Africa: Are Ugandans ready to hop on the trail of its Tourism potential?
Despite the minimal budget (Shs17b) allocation towards the tourism industry, lately government’s body language towards this industry is moving in a positive direction.
This enthusiasm is gradually spreading across without a known national brand. People in government currently have tourism promotion at the centre of their discussions wherever they go.
To take this further, Ministry of Tourism through the Uganda Tourism Board (UTB) has embarked on some ambitious marketing campaigns – both local and international – to promote tourism.
Locally, four aggressive campaign drives namely Twende Uganda, Destination Uganda Campaign, Pearl of Africa Tourism Campaign and enhance Tulambule Drive are on-going. At the same time, a new campaign pitched last week and dubbed “Breathtaking Uganda”, is going to use digital media including social media, to woo more Ugandans into being tourists in their country.
At the international level, UTB has contracted four market destination representatives –public relations and marketing companies to sell destination Uganda in the traditional markets and emerging source markets.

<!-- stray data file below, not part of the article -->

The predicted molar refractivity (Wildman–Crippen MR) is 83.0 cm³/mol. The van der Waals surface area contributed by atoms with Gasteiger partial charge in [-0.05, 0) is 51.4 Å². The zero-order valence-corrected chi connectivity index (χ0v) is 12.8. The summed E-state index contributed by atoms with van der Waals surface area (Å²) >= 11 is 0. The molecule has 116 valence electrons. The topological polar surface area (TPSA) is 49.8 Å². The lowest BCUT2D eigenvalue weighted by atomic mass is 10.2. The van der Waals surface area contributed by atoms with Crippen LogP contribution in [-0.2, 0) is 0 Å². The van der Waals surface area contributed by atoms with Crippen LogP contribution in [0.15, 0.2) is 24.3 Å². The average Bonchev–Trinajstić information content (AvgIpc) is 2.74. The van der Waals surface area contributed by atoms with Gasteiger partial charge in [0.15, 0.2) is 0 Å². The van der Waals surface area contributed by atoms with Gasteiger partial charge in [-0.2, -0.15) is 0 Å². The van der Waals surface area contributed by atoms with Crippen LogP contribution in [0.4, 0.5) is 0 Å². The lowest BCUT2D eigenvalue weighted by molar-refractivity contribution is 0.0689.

PHG –Canada, North America and China, KPRN-German, Austria and Switzerland and Kamageo-UK and Ireland while Aviareps is for the Gulf States and Japan.
All this is aimed at increasing the numbers of tourists from the current 1.6 million to 4 million visitors by December 2020. The World Tourism Organisation ranked Uganda third among the world’s top 10 most promising tourism destinations amidst a number of global endorsements for destination Uganda.
The impact of these campaigns has started paying off for domestic tourism and outbound travelers.
From CNN and Netgeo giving a nod to some of Uganda’s National parks to winning a Gold award for best exhibitor at the just-concluded Ndaba Trade Fair in South Africa cements these efforts. All these are most likely to spur the numbers of inbound tourists.
Speaking to Prosper Magazine at the sidelines of a training of tour operators on the requirements of Chinese travelers, Ms Catherine Mei, Travel sales director –China PHG Consulting, said: “Chinese outbound travelers have started showing interest and asking questions about Uganda’s culture and wildlife.”
These ambitious targets beg the question: is Uganda’s private sector ready to handle?
Mr Amos Wekesa who has invested in safaris, accommodation and water services sharing his insights on the opportunities, said: “Government taking on tourism is a very prudent thing to do. Reason is, we cannot compete in sectors like agriculture, minerals.”
Secondly, Wekesa adds that the fastest way to balance Uganda’s trade as a country is through tourism. In February 2019, Uganda recorded a trade deficit of $308m (Shs1.1